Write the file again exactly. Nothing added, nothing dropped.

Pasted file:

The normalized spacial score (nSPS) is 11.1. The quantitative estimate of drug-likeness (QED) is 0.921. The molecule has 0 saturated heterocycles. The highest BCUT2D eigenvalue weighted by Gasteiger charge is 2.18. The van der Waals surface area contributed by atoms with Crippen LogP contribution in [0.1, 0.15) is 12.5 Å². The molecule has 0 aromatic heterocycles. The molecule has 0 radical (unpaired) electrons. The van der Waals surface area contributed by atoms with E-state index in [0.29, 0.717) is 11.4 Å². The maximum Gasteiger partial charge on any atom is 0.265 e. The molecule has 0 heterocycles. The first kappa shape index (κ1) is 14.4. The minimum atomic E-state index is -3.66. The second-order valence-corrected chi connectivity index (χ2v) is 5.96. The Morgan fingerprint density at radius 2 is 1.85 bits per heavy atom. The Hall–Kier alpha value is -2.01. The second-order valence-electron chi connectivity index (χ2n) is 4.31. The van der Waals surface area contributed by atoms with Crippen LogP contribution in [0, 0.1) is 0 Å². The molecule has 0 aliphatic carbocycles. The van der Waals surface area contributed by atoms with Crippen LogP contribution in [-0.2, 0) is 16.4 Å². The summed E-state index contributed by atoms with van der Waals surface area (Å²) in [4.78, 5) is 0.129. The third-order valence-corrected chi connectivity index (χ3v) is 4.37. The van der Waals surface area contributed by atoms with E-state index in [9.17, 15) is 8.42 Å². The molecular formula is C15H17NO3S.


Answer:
The normalized spacial score (nSPS) is 11.1. The quantitative estimate of drug-likeness (QED) is 0.921. The molecule has 0 saturated heterocycles. The highest BCUT2D eigenvalue weighted by Gasteiger charge is 2.18. The van der Waals surface area contributed by atoms with Crippen LogP contribution in [0.1, 0.15) is 12.5 Å². The molecule has 0 aromatic heterocycles. The molecule has 0 radical (unpaired) electrons. The van der Waals surface area contributed by atoms with E-state index in [0.29, 0.717) is 11.4 Å². The maximum Gasteiger partial charge on any atom is 0.265 e. The molecule has 0 heterocycles. The first kappa shape index (κ1) is 14.4. The minimum atomic E-state index is -3.66. The second-order valence-corrected chi connectivity index (χ2v) is 5.96. The Morgan fingerprint density at radius 2 is 1.85 bits per heavy atom. The Hall–Kier alpha value is -2.01. The second-order valence-electron chi connectivity index (χ2n) is 4.31. The van der Waals surface area contributed by atoms with Crippen LogP contribution in [0, 0.1) is 0 Å². The molecule has 0 aliphatic carbocycles. The van der Waals surface area contributed by atoms with Crippen LogP contribution in [-0.2, 0) is 16.4 Å². The summed E-state index contributed by atoms with van der Waals surface area (Å²) in [4.78, 5) is 0.129. The third-order valence-corrected chi connectivity index (χ3v) is 4.37. The van der Waals surface area contributed by atoms with E-state index in [9.17, 15) is 8.42 Å². The molecular formula is C15H17NO3S.